Data analysis will happen over the summer with the paper planned for the end of 2017. Stay tuned!

 

Cross et al, 2016, How Moving Together Brings Us Together

Our recently graduated PhD student Liam Cross has just published his first paper from his PhD in a Research Topic, Dynamics of Joint-Action, Social Coordination and Multi-Agent Activity. Thanks to Mike Richardson for the invite to submit and our reviewers for their fair and useful feedback!

And congratulations Liam! One down, three to go ūüôā

Cross, L., Wilson, A.D., & Golonka, S. (2016). How Moving Together Brings Us Together: When Coordinated Rhythmic Movement Affects Cooperation. Frontiers in Psychology, 7, 1983. doi: 10.3389/fpsyg.2016.01983. Download (Open Access)

Andrew at EWEP14, July 6-9

Andrew is attending the 14th European Workshop on Ecological Psychology presenting his affordance research on prehistoric objects (see the full program). Hope to see some of you there!

Task dynamics and the affordances of prehistoric spheroids for throwing
Andrew Wilson, Qin Zhu, Ian Stanistreet, Larry Barham, & Geoffrey Bingham

Slides: The Affordances of Prehistoric Objects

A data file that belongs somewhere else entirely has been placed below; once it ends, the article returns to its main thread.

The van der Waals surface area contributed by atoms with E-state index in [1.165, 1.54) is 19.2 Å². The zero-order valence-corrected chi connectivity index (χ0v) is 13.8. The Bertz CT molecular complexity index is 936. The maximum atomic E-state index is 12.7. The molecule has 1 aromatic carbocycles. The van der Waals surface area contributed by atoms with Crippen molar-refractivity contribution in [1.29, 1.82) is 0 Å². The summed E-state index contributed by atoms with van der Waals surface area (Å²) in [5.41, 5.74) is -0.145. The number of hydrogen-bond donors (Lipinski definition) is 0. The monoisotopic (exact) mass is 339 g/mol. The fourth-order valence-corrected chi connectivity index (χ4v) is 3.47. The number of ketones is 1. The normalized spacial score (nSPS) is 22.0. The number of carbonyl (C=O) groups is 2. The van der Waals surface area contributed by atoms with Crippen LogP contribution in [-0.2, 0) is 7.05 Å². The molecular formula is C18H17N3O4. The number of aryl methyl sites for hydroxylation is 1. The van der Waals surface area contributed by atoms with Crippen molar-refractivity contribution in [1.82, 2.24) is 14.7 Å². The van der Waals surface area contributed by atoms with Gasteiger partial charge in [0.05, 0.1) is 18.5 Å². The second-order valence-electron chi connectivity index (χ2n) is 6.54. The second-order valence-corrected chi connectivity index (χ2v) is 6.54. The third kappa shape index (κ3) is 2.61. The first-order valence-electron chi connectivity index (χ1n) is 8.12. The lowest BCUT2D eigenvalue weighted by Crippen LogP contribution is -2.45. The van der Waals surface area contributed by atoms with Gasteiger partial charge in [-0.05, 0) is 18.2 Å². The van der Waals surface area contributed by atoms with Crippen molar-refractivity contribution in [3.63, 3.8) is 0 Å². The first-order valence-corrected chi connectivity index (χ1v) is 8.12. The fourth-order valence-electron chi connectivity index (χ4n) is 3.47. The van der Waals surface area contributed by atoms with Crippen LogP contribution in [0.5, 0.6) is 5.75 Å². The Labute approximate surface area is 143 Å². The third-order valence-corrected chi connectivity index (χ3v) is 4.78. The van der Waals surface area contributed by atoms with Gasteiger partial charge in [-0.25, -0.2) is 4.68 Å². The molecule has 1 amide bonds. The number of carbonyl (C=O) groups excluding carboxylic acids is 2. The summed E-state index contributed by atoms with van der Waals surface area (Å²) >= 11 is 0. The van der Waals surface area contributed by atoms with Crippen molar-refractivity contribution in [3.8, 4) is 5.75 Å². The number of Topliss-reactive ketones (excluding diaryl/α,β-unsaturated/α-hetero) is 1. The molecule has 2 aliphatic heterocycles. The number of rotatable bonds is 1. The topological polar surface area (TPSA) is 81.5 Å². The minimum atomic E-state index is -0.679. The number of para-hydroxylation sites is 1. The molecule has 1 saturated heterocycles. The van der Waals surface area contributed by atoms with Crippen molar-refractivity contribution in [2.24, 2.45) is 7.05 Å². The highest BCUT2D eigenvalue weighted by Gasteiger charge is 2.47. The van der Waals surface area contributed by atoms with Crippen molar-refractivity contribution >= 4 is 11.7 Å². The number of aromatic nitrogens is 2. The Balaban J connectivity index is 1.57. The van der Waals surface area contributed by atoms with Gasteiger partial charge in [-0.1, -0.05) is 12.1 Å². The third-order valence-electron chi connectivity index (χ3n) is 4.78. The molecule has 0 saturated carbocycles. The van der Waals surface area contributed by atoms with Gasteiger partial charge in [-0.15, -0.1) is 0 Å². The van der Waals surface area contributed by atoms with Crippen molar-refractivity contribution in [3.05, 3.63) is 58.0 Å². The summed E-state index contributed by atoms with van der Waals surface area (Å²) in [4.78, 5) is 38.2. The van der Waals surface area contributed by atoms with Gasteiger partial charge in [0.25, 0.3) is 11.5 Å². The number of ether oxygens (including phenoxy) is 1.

Spheroids are ball-shaped stone objects found at African archaeological sites dating from 1.8 million years ago (Early Stone Age) to at least 200,000 years ago (Middle Stone Age), making them one of the longest-used technologies on record. Most hypotheses about their use presume they were held in one hand and used to shape or grind other materials. However, their size and spherical shape make them potentially useful as projectile weapons, a property that, uniquely, humans have been specialised to exploit for millions of years. Here we show (via simulations of projectile motions parameterised by recent affordance research on throwing) that 88% of the spheroids found at the Cave of Hearths site afford being thrown by a human so as to inflict worthwhile damage to an animal roughly the size of an impala over distances up to 25m. Most of the objects have weights that produce optimal levels of damage from throwing, rather than being as heavy as possible (as would suit other functions). Our results support the hypothesis that these objects were selected because they afford being thrown to inflict damage, and demonstrates how research on the task dynamics of affordances can inform and constrain our theories about prehistoric artifacts.